Need to Know
21 : 03 : 19

Japan’s new digital currency platform, Moby releases music via a wellness app and consumer interest in plant-based packaging is on the rise.

Herstory uses AR to address gender imbalance

Herstory, US

US – The educational app, debuted at SXSW 2019, uses augmented reality (AR) to spotlight women that have made history.

With many American history textbooks focused on the influence of men, Herstory aims to redress the balance by celebrating the female figures often omitted from the educational syllabus. Now, schoolchildren that have downloaded the app can scan the pages of A History of the US, Book 5: Liberty for All? 1820-1860, with the app superimposing the stories of one of 75 featured female figures from that same period.

‘Technology and education are becoming more and more symbiotic, and augmented reality is the perfect tool to bring to life the missing stories of women’s role in history,’ says the app’s creator Margaret Johnson, partner and chief creative officer at Goodby Silverstein & Partners.

Though Herstory is currently limited to one textbook, in future, AR could be used in a similar manner to bolster education programmes and encourage study with a layer of technology – especially with the rise of Young Bibliophiles.

An urban space for those in-between moments

3DEN at Hudson Yards, New York 3DEN at Hudson Yards, New York
3DEN at Hudson Yards, New York 3DEN at Hudson Yards, New York

New York – 3DEN is launching as a first-of-its-kind space that provides consumers with a series of convenient and luxury amenities on a pay-as-you-go basis.

Building on the idea of the ‘third place’ as a space between home and work, 3DEN offers users flexible access to sound-proof phone booths, nap pods, private showers, a meditation room, a lounge and charging stations for devices. The New York-based company is also partnering with a number of brands – including Harry’s, Field Notes and Dirty Lemon – to deliver a curated retail experience that fulfils a range of on-the-go needs.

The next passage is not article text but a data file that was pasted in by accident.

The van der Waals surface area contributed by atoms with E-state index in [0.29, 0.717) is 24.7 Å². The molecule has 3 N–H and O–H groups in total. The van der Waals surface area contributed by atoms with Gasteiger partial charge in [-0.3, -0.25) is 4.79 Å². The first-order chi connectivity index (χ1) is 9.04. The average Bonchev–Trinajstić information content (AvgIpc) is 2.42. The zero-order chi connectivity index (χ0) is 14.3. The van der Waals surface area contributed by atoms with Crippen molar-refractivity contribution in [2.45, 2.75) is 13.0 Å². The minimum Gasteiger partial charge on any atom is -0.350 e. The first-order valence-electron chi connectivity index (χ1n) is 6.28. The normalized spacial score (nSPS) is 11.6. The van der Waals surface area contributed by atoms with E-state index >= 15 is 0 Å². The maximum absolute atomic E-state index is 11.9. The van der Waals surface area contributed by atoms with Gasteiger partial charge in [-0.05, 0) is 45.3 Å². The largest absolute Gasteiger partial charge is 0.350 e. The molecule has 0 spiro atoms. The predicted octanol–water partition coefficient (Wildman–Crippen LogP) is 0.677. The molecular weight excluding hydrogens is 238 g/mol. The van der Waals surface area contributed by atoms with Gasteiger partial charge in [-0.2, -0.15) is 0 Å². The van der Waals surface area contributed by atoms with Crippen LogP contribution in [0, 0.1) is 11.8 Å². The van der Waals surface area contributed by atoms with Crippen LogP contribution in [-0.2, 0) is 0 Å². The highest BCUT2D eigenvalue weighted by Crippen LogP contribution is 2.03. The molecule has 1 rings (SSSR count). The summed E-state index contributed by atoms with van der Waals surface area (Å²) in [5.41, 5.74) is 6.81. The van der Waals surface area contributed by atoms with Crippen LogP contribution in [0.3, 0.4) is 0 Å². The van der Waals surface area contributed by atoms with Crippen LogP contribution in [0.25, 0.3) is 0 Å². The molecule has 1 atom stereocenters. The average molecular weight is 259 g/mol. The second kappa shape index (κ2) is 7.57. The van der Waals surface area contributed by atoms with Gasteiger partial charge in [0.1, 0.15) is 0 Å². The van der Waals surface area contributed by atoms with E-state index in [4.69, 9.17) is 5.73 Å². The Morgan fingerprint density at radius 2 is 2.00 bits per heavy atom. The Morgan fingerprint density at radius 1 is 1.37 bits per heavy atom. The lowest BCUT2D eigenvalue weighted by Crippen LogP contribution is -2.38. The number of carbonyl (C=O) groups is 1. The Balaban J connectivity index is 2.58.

3DEN forgoes membership in favour of pay-per-use, with guests paying £4.50 ($6, €5) for 30 minutes of unrestricted access to the space and its facilities. Responding to a growing freelance workforce and business travellers' needs, the company says the requirement for clean, comfortable spaces between home and work where guests can refresh and recharge is more apparent than ever. For more, read our Self-care Spaces microtrend.

J-Coin Pay streamlines digital currency in Japan

Japan – Created by Mizuho Bank in cooperation with other Japanese financial institutions, J-Coin Pay is a united, single digital currency platform.

The smartphone-based payment service employs QR codes in order to allow customers to make payments, send and receive transfers, and perform other financial transactions via their devices. Users can also move funds between their J-Coin Pay accounts and regular current accounts at their primary bank.

As the country prepares to host the 2020 Olympics in Tokyo, Mizuho Bank and other participating banks are working together to achieve the Japanese government's objective of making Japan a cashless society. Through partnerships with QR code operators outside Japan, J-Coin Pay’s payment services will eventually be available to non-Japanese customers visiting Japan. As such, it could become a neighbouring competitor to Chinese mobile payment service Alipay, which currently dominates the global payments market.

J-coin Pay, Japan J-coin Pay, Japan